[Yi Eui-sin was a specialist in Geomancy. His craft came into being evidently as a by-product of Taoism, but has had mixed in it elements of ancient Chinese philosophy. The Positive and the Negative, the Two Primary Principles in Nature, play a great part; also the Five Elements, Metal, Wood, Water, Fire and Earth. In the selection of a site, that for a house is called a “male” choice, while the grave is denominated the “female” choice.
Millions of money have been expended in Korea on the geomancer and his associates in the hope of finding lucky homes for the living and auspicious resting-places for the dead, the Korean idea being that, in some mysterious way, all our fortune is associated with Mother Earth.]
There was a geomancer once, Yi Eui-sin, who in seeking out a special mountain vein, started with the Dragon Ridge in North Ham-kyong Province, and traced it as far as Pine Mountain in Yang-ju County, where it stopped in a beautifully rounded end, forming a perfect site for burial. After wandering all day in the hills, Yi’s hungry spirit cried out for food. He saw beneath the hill a small house, to which he went, and rapping at the door asked for something to eat. A mourner, recently bereaved, came out in a respectful and kindly way, and gave him a dish of white gruel. Yi, after he had eaten, asked what time the friend had become a mourner, and if he had already passed the funeral. The owner answered, “I am just now entering upon full mourning, but we have not yet arranged for the funeral.” He spoke in a sad and disheartened way.
Yi felt sorry for him, and asked the reason. “I wonder if it’s because you are poor that you have not yet made the necessary arrangements, or perhaps you have not yet found a suitable site! I am an expert in reading the hills, and I’ll tell you of a site; would you care to see it?”
The mourner thanked him most gratefully, and said, “I’ll be delighted to know of it.”
Yi then showed him the end of the great vein that he had just discovered, also the spot for the grave and how to place its compass points. “After possessing this site,” said he, “you will be greatly enriched, but in ten years you will have cause to arrange for another site. When that comes to pass please call me, won’t you? In calling for me just ask for Yi So-pang, who lives in West School Ward, Seoul.”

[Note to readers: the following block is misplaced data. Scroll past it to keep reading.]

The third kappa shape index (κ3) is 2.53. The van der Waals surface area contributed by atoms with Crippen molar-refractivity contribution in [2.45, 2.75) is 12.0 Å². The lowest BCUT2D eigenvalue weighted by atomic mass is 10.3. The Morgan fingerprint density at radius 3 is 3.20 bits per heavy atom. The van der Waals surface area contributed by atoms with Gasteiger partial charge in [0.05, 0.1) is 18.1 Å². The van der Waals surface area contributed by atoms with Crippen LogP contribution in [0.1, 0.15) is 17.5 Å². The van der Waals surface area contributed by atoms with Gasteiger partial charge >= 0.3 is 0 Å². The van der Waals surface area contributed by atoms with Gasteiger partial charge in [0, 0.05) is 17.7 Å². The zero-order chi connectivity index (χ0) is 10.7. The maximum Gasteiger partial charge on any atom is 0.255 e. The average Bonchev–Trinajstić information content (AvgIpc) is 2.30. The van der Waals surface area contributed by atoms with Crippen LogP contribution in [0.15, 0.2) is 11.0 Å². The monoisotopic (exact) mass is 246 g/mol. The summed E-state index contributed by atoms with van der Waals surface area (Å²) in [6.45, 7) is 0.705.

The mourner did as directed, and as the geomancer had foretold, all his affairs prospered. He built a large tiled house, and ornamented the grave with great stones as a prosperous and high-minded country gentleman should do.
After ten years a guest called one day, and saluting him asked, “Is that grave yonder, beyond the stream, yours?” The master answered, “It is mine.” Then the stranger said, “That is a famous site, but ten years have passed since you have come into possession of it, and the luck is gone; why do you not make a change? If you wait too long you will rue it and may meet with great disaster.”
The owner, hearing this, thought of Yi the geomancer, and what he had said years before. Remembering that, he asked the stranger to remain as his guest while he went next day to Seoul to look up Yi in West School Ward. He found him, and told him why he had come.
Yi said, “I already knew of this.” So the two journeyed together to the inquirer’s home. When there, they went with the guest up the hill. Yi asked of the guest, “Why did you tell the master to change the site?”
The guest replied, “This hill is a Kneeling Pheasant formation. If the pheasant kneels too long it cannot endure it, so that within a limited time it must fly. Ten years is the time; that’s why I spoke.”
Yi laughed and said, “Your idea is only a partial view, you have thought of only one thing, there are other conditions that enter.” Then he showed the peak to the rear, and said, “Yonder is Dog Hill,” and then one below, “which,” said he, “is Falcon Hill,” and then the stream in front, “which,” said he, “is Cat River. This is the whole group, the dog behind, the falcon just above, and the cat in front, how then can the pheasant fly? It dares not.”
The guest replied, “Teacher, surely your eyes are enlightened, and see further than those of ordinary men.”
From that day forth the Yis of Pine Hill became a great and noted family.
-Korean Folk Tales, Imps, Ghosts and Faries by Im Bang & Yi Ryuk (Translated by James S. Gale) [Published 1913]